It will bring an end to punitive and disruptive levies on supply chains that have little to do with the argument, which became embroiled in the trade battle. Businesses on both sides of the dispute have been hit with more than $3.3bn in duties since they were first imposed by the US in October 2019, according the EC.
The US imposed charges on goods upto $7.5bn in response to a World Trade Organisation ruling that judged the EU’s support of Airbus, its biggest aircraft manufacturer, unlawful. A year later in November 2020, the EU hit back. The WTO found the US had violated trade rules in its favourable treatment of Boeing, and was hit with EU duties worth $4bn.
In all the tariffs affected $11.5bn worth of goods, including French cheese, Scotch whisky, aircraft and machinery in Europe, and sugarcane products, handbags and tobacco in America. Procurement leaders on both sides of the fence were forced to wrestle with tariffs of 15% on aircraft and components, and 25% on non-aircraft related products.
Boeing-Airbus dispute by the numbers
- The dispute began in 2004
- Tariffs suspended for 5 years
- $11.5bn worth of goods affected by tariffs
- $3.3bn in duties paid by businesses to date
- 15% levy on aircraft and 25% on non-aircraft goods suspended
Both sides welcome end to tariffs
European Commission President Ursula von der Leyen branded the truce a “major step” in ending what is the longest running dispute in WTO history. It began in 2004.
“I am happy to see that after intensive work between the European Commission and the US administration, our transatlantic partnership is on its way to reaching cruising speed. This shows the new spirit of cooperation between the EU and the US and that we can solve the other issues to our mutual benefit,” she added.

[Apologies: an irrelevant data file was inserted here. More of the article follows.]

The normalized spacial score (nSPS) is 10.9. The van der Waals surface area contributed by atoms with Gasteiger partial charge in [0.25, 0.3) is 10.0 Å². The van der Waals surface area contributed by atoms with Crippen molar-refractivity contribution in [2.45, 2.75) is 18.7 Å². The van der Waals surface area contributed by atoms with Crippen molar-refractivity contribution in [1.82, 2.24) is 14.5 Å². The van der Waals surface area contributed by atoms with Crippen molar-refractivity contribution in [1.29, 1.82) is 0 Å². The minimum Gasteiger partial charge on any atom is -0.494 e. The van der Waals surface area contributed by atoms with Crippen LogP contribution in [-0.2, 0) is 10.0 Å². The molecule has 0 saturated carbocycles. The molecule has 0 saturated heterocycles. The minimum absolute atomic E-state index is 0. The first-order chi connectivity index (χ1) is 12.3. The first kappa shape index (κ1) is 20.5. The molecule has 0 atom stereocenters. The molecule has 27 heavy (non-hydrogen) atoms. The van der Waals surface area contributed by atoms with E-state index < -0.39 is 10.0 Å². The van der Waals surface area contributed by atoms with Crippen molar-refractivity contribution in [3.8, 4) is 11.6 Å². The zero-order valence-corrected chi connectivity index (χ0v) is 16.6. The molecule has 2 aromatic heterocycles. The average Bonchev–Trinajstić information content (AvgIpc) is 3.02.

Both aircraft manufacturers have welcomed the news. Airbus said in a statement that it will hopefully bring to an end the “lose-lose tariffs” that are affecting industries already facing “many challenges”. Boeing added that it will “fully support the U.S. Government’s efforts to ensure that the principles in this understanding are respected”.
The US aerospace firm added: "The understanding reached today commits the EU to addressing launch aid, and leaves in place the necessary rules to ensure that the EU and United States live up to that commitment, without requiring further WTO action."
This week’s decision expands upon a short-term tariff truce announced in March this year. The EC says it will work closely with the US to try and further resolve the dispute, establishing a Working Group on Large Civil Aircraft led by each side’s trade minister.
Airbus last month signalled to suppliers that post-pandemic recovery was on the horizon, telling them to scale up to meet a return to pre-COVID manufacturing levels. “The aviation sector is beginning to recover from the COVID-19 crisis,” said Airbus chief executive Guillaume Faury, adding that suppliers should prepare for a period of intensive production “when market conditions call for it.”